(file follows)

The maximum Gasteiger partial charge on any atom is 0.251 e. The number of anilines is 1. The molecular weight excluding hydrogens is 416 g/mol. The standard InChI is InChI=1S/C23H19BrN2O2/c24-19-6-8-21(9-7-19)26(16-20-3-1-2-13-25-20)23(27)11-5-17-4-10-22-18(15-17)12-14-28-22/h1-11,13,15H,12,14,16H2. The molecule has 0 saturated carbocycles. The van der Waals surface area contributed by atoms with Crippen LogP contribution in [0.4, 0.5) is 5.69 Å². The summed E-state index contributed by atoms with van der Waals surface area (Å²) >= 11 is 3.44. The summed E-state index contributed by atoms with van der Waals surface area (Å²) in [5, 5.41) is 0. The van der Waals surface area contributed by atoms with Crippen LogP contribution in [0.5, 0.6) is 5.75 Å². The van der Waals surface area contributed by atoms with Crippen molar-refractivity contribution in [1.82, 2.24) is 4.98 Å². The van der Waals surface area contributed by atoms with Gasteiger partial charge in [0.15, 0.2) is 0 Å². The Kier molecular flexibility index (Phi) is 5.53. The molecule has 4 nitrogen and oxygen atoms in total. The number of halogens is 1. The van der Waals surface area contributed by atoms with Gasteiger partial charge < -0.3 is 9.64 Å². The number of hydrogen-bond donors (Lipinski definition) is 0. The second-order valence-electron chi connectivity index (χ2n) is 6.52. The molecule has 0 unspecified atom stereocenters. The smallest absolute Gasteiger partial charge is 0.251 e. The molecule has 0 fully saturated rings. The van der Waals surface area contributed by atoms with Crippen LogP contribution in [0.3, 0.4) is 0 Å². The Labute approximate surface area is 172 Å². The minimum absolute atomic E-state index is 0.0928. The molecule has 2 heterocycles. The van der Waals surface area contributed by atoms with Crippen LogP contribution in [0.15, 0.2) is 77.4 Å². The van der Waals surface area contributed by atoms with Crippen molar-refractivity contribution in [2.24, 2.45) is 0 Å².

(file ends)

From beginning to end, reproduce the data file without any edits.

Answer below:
The maximum Gasteiger partial charge on any atom is 0.251 e. The number of anilines is 1. The molecular weight excluding hydrogens is 416 g/mol. The standard InChI is InChI=1S/C23H19BrN2O2/c24-19-6-8-21(9-7-19)26(16-20-3-1-2-13-25-20)23(27)11-5-17-4-10-22-18(15-17)12-14-28-22/h1-11,13,15H,12,14,16H2. The molecule has 0 saturated carbocycles. The van der Waals surface area contributed by atoms with Crippen LogP contribution in [0.4, 0.5) is 5.69 Å². The summed E-state index contributed by atoms with van der Waals surface area (Å²) >= 11 is 3.44. The summed E-state index contributed by atoms with van der Waals surface area (Å²) in [5, 5.41) is 0. The van der Waals surface area contributed by atoms with Crippen LogP contribution in [0.5, 0.6) is 5.75 Å². The van der Waals surface area contributed by atoms with Crippen molar-refractivity contribution in [1.82, 2.24) is 4.98 Å². The van der Waals surface area contributed by atoms with Gasteiger partial charge in [0.15, 0.2) is 0 Å². The Kier molecular flexibility index (Phi) is 5.53. The molecule has 4 nitrogen and oxygen atoms in total. The number of halogens is 1. The van der Waals surface area contributed by atoms with Gasteiger partial charge < -0.3 is 9.64 Å². The number of hydrogen-bond donors (Lipinski definition) is 0. The second-order valence-electron chi connectivity index (χ2n) is 6.52. The molecule has 0 unspecified atom stereocenters. The smallest absolute Gasteiger partial charge is 0.251 e. The molecule has 0 fully saturated rings. The van der Waals surface area contributed by atoms with Crippen LogP contribution in [0.3, 0.4) is 0 Å². The Labute approximate surface area is 172 Å². The minimum absolute atomic E-state index is 0.0928. The molecule has 2 heterocycles. The van der Waals surface area contributed by atoms with Crippen LogP contribution in [0.15, 0.2) is 77.4 Å². The van der Waals surface area contributed by atoms with Crippen molar-refractivity contribution in [2.24, 2.45) is 0 Å².